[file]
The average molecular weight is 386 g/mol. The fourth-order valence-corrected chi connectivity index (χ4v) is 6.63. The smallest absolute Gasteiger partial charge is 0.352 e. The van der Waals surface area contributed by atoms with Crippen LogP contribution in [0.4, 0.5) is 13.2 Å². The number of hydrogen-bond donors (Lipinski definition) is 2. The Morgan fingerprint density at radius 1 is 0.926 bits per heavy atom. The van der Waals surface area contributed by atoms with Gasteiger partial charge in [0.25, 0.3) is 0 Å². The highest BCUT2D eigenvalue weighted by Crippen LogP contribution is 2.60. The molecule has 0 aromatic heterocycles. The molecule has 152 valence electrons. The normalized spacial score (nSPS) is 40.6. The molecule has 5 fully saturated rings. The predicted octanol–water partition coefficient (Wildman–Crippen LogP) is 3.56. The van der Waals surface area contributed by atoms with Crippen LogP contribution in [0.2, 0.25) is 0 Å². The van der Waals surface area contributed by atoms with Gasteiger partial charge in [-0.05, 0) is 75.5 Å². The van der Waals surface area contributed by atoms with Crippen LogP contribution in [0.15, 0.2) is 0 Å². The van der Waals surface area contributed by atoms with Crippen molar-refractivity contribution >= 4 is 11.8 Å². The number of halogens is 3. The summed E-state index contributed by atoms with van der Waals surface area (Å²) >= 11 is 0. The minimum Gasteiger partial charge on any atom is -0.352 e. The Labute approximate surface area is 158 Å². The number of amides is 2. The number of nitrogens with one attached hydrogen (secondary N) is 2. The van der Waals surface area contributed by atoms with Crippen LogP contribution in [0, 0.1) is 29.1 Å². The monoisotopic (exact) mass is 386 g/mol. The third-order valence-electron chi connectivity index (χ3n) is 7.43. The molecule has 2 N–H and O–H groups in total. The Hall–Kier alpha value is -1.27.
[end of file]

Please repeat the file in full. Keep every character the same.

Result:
The average molecular weight is 386 g/mol. The fourth-order valence-corrected chi connectivity index (χ4v) is 6.63. The smallest absolute Gasteiger partial charge is 0.352 e. The van der Waals surface area contributed by atoms with Crippen LogP contribution in [0.4, 0.5) is 13.2 Å². The number of hydrogen-bond donors (Lipinski definition) is 2. The Morgan fingerprint density at radius 1 is 0.926 bits per heavy atom. The van der Waals surface area contributed by atoms with Gasteiger partial charge in [0.25, 0.3) is 0 Å². The highest BCUT2D eigenvalue weighted by Crippen LogP contribution is 2.60. The molecule has 0 aromatic heterocycles. The molecule has 152 valence electrons. The normalized spacial score (nSPS) is 40.6. The molecule has 5 fully saturated rings. The predicted octanol–water partition coefficient (Wildman–Crippen LogP) is 3.56. The van der Waals surface area contributed by atoms with Crippen LogP contribution in [0.2, 0.25) is 0 Å². The van der Waals surface area contributed by atoms with Gasteiger partial charge in [-0.05, 0) is 75.5 Å². The van der Waals surface area contributed by atoms with Crippen LogP contribution in [0.15, 0.2) is 0 Å². The van der Waals surface area contributed by atoms with Crippen molar-refractivity contribution >= 4 is 11.8 Å². The number of halogens is 3. The summed E-state index contributed by atoms with van der Waals surface area (Å²) >= 11 is 0. The minimum Gasteiger partial charge on any atom is -0.352 e. The Labute approximate surface area is 158 Å². The number of amides is 2. The number of nitrogens with one attached hydrogen (secondary N) is 2. The van der Waals surface area contributed by atoms with Crippen LogP contribution in [0, 0.1) is 29.1 Å². The monoisotopic (exact) mass is 386 g/mol. The third-order valence-electron chi connectivity index (χ3n) is 7.43. The molecule has 2 N–H and O–H groups in total. The Hall–Kier alpha value is -1.27.